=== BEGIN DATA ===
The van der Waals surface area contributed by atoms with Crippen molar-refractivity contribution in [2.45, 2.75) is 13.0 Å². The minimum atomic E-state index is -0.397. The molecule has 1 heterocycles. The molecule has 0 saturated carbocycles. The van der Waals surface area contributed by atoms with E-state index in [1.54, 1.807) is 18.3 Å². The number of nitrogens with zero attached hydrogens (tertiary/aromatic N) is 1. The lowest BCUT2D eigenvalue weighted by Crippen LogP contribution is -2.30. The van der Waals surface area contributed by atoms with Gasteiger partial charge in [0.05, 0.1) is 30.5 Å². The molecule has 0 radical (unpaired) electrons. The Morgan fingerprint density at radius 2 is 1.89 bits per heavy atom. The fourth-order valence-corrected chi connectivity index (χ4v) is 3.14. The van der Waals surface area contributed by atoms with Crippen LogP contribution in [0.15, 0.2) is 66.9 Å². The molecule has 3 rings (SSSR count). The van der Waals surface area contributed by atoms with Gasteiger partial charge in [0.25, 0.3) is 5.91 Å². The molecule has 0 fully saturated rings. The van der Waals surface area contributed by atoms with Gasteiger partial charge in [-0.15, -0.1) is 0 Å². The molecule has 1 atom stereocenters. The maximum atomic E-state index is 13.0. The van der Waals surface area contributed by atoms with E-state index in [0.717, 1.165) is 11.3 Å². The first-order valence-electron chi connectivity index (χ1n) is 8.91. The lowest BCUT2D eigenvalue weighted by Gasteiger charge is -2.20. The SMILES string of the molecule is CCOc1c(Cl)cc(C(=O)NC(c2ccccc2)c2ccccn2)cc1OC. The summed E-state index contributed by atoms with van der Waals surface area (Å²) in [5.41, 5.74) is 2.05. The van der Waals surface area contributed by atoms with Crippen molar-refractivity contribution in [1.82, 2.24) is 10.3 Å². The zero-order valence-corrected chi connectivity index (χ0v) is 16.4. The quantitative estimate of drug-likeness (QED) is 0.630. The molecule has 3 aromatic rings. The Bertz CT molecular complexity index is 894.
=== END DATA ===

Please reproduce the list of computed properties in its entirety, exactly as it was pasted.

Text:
The van der Waals surface area contributed by atoms with Crippen molar-refractivity contribution in [2.45, 2.75) is 13.0 Å². The minimum atomic E-state index is -0.397. The molecule has 1 heterocycles. The molecule has 0 saturated carbocycles. The van der Waals surface area contributed by atoms with E-state index in [1.54, 1.807) is 18.3 Å². The number of nitrogens with zero attached hydrogens (tertiary/aromatic N) is 1. The lowest BCUT2D eigenvalue weighted by Crippen LogP contribution is -2.30. The van der Waals surface area contributed by atoms with Gasteiger partial charge in [0.05, 0.1) is 30.5 Å². The molecule has 0 radical (unpaired) electrons. The Morgan fingerprint density at radius 2 is 1.89 bits per heavy atom. The fourth-order valence-corrected chi connectivity index (χ4v) is 3.14. The van der Waals surface area contributed by atoms with Crippen LogP contribution in [0.15, 0.2) is 66.9 Å². The molecule has 3 rings (SSSR count). The van der Waals surface area contributed by atoms with Gasteiger partial charge in [0.25, 0.3) is 5.91 Å². The molecule has 0 fully saturated rings. The van der Waals surface area contributed by atoms with Gasteiger partial charge in [-0.15, -0.1) is 0 Å². The molecule has 1 atom stereocenters. The maximum atomic E-state index is 13.0. The van der Waals surface area contributed by atoms with E-state index in [0.717, 1.165) is 11.3 Å². The first-order valence-electron chi connectivity index (χ1n) is 8.91. The lowest BCUT2D eigenvalue weighted by Gasteiger charge is -2.20. The SMILES string of the molecule is CCOc1c(Cl)cc(C(=O)NC(c2ccccc2)c2ccccn2)cc1OC. The summed E-state index contributed by atoms with van der Waals surface area (Å²) in [5.41, 5.74) is 2.05. The van der Waals surface area contributed by atoms with Crippen molar-refractivity contribution in [1.82, 2.24) is 10.3 Å². The zero-order valence-corrected chi connectivity index (χ0v) is 16.4. The quantitative estimate of drug-likeness (QED) is 0.630. The molecule has 3 aromatic rings. The Bertz CT molecular complexity index is 894.